Through Partnership, Edward B. Beharry and Company Ltd. & Habitat for Humanity Guyana Inc. are working together to build homes for those who can't afford to do so. With every purchase of a Beharry product such as Champion Indi or Chico helps us keep a family together.
Herman and Pamela With two boys living at Mom & Dad, and nine sisters and brothers in a three bedroom upper flat, Miss. Peters then Johnson worked hard at obtaining full long-term ownership of a plot of land at Central Amelia’s Ward.
With the third boy on the way herself and two boys moved to live with the father of the expecting child. The child was born sometime before his father passed away, leaving Pamela with just her three sons and a reputed mother-in-law and an elderly relative in their Wismar Hill Housing Scheme home .
Not too long after Pamela came to realise that she was no longer considered family because here reputed husband was deceased. Her mother-in law asked that she find a place of her own which was no easy task as a single parent mother.
During this time the house was deteriorating from doors to windows, and other areas that made it unfit for dwelling.
Never the less she managed to carry out minor repairs, trying to make herself and boys feel secure, while on the other hand saving bits and pieces to make a start on her dream home, the home they can call their own, a safe haven for herself and boys.
This too was very difficult and frustrating. So she ventured to other sources of help for the construction of their home. She was frustrated by high interest rates and heavy requirements of the regular financial institutions. Then she was told of Habitat for Humanity by a friend who even accompanied her to the meeting where she taught to herself this is it.
Pamela Johnson now becoming Peters had a plus to her family income with Herman Peters as spouse. They applied to Habitat, attended education session and went through the necessary procedures and waited by faith wishing that they would achieve their home before the year 2010.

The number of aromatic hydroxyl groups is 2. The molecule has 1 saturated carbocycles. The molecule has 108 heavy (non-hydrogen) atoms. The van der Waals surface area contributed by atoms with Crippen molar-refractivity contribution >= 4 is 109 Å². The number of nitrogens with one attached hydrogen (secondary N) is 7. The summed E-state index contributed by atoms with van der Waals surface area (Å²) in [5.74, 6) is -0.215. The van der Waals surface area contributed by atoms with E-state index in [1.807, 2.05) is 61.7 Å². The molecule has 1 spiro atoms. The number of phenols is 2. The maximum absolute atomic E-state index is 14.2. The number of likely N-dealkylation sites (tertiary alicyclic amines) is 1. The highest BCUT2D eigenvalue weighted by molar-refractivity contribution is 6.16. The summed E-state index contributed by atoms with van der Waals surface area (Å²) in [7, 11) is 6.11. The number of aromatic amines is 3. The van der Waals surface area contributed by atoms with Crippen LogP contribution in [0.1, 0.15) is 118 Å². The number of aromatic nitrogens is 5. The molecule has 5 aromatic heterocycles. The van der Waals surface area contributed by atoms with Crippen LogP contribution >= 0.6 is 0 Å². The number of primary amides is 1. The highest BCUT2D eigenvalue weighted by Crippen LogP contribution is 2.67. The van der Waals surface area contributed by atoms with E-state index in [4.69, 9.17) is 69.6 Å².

Then it all happened they were called for acceptance, immediately after followed the purchasing and before you know it there is was! The dream she was dreaming since December 2001 when she first moved from the shades of Mom and Dad venturing out on her own.
With the help of Habitat for Humanity Pamela Johnson Peters and family now own their home, which was completed in December 2009.
Herman & Pamela, project founder
Troy Winston Troy Wilson’s Story (not his real name)
“I am overwhelmed with the opportunity they have given me to have my own home … I can now view a better lifestyle for my family.” – Home recipient, Troy Wilson
Prior to receiving the assistance of HFH, Tory, his wife and their four children lived in what can be aptly described as a hovel; with dampened spirits, little optimism and cloudy foretells.
“We had been moving from rented house to rented house and all we could have seen or felt was that we were going down more into poverty. I had always longed to have my own home. I tried, but everything seemed to have come to a full-stop. I was getting older and achieving nothing . . . I was embarrassed at my efforts.”
When this family approached Habitat for Humanity they were being asked by their non-resident landlady to vacate the premises they were occupying at the time – a dilapidated structure with holes in its roof, and which flooded almost every time it rained – with just a two-week prior notice.
“We feared being thrown out at any time and I was always worried about the safety of my family when I was away.”
Today this is the least of their concern. The family now occupies a comfortable Habitat house and is still very grateful to the organisation and its donor community. Tory noted that his family is now very hopeful about the future.